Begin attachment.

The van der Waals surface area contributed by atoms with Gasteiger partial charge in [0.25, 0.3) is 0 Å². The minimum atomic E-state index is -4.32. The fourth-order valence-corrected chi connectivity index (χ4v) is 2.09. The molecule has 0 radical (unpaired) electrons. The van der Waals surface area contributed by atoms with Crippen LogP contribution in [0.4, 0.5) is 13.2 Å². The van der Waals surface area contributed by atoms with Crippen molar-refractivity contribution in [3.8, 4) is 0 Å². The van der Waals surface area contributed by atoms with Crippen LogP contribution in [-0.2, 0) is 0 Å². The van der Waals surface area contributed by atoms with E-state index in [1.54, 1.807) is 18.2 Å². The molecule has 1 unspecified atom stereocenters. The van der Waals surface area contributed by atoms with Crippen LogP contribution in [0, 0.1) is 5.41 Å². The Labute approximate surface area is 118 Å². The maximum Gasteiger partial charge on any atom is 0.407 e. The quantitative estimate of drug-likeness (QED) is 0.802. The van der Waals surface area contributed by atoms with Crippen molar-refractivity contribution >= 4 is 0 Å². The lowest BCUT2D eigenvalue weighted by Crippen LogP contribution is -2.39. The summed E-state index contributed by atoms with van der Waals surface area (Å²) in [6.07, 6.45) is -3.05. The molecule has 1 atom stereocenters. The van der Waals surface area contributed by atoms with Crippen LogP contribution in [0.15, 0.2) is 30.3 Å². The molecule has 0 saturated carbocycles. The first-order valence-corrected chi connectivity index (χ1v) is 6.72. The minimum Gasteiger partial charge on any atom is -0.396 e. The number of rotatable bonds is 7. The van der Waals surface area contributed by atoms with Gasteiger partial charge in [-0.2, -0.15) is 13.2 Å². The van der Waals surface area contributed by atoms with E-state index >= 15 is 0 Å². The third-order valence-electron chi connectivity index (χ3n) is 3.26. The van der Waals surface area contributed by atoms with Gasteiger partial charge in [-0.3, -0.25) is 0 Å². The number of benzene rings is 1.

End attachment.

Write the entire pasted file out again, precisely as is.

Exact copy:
The van der Waals surface area contributed by atoms with Gasteiger partial charge in [0.25, 0.3) is 0 Å². The minimum atomic E-state index is -4.32. The fourth-order valence-corrected chi connectivity index (χ4v) is 2.09. The molecule has 0 radical (unpaired) electrons. The van der Waals surface area contributed by atoms with Crippen LogP contribution in [0.4, 0.5) is 13.2 Å². The van der Waals surface area contributed by atoms with Crippen molar-refractivity contribution in [3.8, 4) is 0 Å². The van der Waals surface area contributed by atoms with Crippen LogP contribution in [-0.2, 0) is 0 Å². The van der Waals surface area contributed by atoms with E-state index in [1.54, 1.807) is 18.2 Å². The molecule has 1 unspecified atom stereocenters. The van der Waals surface area contributed by atoms with Crippen LogP contribution in [0, 0.1) is 5.41 Å². The Labute approximate surface area is 118 Å². The maximum Gasteiger partial charge on any atom is 0.407 e. The quantitative estimate of drug-likeness (QED) is 0.802. The van der Waals surface area contributed by atoms with Crippen molar-refractivity contribution >= 4 is 0 Å². The lowest BCUT2D eigenvalue weighted by Crippen LogP contribution is -2.39. The summed E-state index contributed by atoms with van der Waals surface area (Å²) in [6.07, 6.45) is -3.05. The molecule has 1 atom stereocenters. The van der Waals surface area contributed by atoms with Crippen LogP contribution in [0.15, 0.2) is 30.3 Å². The molecule has 0 saturated carbocycles. The first-order valence-corrected chi connectivity index (χ1v) is 6.72. The minimum Gasteiger partial charge on any atom is -0.396 e. The number of rotatable bonds is 7. The van der Waals surface area contributed by atoms with Gasteiger partial charge in [-0.2, -0.15) is 13.2 Å². The van der Waals surface area contributed by atoms with E-state index >= 15 is 0 Å². The third-order valence-electron chi connectivity index (χ3n) is 3.26. The van der Waals surface area contributed by atoms with Gasteiger partial charge in [-0.3, -0.25) is 0 Å². The number of benzene rings is 1.